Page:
Scholar, artist, and writer Yevgeniy Fiks presents an archive of Soviet media images of Africans and African Americans — from propaganda posters to postage stamps — mainly related to African liberation movements and civil rights struggles. The project is named after Wayland Rudd (1900-1952), a Black American actor who moved to the Soviet Union in 1932. Fiks brings together post-colonial and post-Soviet perspectives, mapping the complicated and often contradictory intersection of race and Communism in the Soviet context, exposing the interweaving of internationalism, solidarity, humanism, and Communist ideals with practices of othering and exoticization. The Wayland Rudd Collection focuses on the Soviet Union’s critique of systemic racism in the US.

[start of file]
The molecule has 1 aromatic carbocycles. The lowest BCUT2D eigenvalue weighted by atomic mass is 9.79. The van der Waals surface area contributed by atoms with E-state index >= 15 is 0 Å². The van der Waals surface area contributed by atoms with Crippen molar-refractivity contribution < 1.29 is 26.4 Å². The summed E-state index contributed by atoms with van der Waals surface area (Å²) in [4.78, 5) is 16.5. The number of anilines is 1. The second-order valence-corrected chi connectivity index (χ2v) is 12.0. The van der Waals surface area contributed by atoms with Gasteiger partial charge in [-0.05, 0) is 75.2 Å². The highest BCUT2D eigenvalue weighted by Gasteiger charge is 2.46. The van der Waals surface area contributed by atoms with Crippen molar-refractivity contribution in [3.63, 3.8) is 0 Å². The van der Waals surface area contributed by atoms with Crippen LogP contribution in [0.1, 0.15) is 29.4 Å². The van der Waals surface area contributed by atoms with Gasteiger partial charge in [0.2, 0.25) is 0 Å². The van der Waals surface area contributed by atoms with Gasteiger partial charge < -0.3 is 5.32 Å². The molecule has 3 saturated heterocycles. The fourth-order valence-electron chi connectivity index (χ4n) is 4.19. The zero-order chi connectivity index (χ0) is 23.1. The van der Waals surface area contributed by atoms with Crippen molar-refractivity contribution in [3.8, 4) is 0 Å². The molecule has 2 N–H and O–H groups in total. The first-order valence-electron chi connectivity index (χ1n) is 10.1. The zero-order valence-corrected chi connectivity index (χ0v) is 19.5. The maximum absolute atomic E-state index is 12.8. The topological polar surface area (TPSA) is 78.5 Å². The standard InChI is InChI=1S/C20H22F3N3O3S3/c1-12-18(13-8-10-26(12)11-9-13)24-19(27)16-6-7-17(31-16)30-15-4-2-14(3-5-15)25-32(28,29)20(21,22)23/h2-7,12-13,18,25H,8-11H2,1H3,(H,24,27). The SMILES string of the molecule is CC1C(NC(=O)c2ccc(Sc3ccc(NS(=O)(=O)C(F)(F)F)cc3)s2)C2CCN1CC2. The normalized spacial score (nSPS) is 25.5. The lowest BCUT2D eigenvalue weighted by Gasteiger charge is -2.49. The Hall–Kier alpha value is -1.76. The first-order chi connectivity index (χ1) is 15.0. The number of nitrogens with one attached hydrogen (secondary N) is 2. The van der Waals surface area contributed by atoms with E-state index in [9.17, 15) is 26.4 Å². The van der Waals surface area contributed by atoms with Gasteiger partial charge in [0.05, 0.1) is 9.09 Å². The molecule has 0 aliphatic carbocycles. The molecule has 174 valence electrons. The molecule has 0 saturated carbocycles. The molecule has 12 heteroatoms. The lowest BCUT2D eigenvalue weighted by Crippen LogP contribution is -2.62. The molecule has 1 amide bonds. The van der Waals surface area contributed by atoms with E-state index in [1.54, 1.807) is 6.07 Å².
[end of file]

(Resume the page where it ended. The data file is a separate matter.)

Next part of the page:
Yevgeniy Fiks was born in Moscow in 1972 and has lived and worked in New York since 1994. As a “post-Soviet artist,” his works build on research into Cold War narratives to explore the dialectic between Communism and “the West.”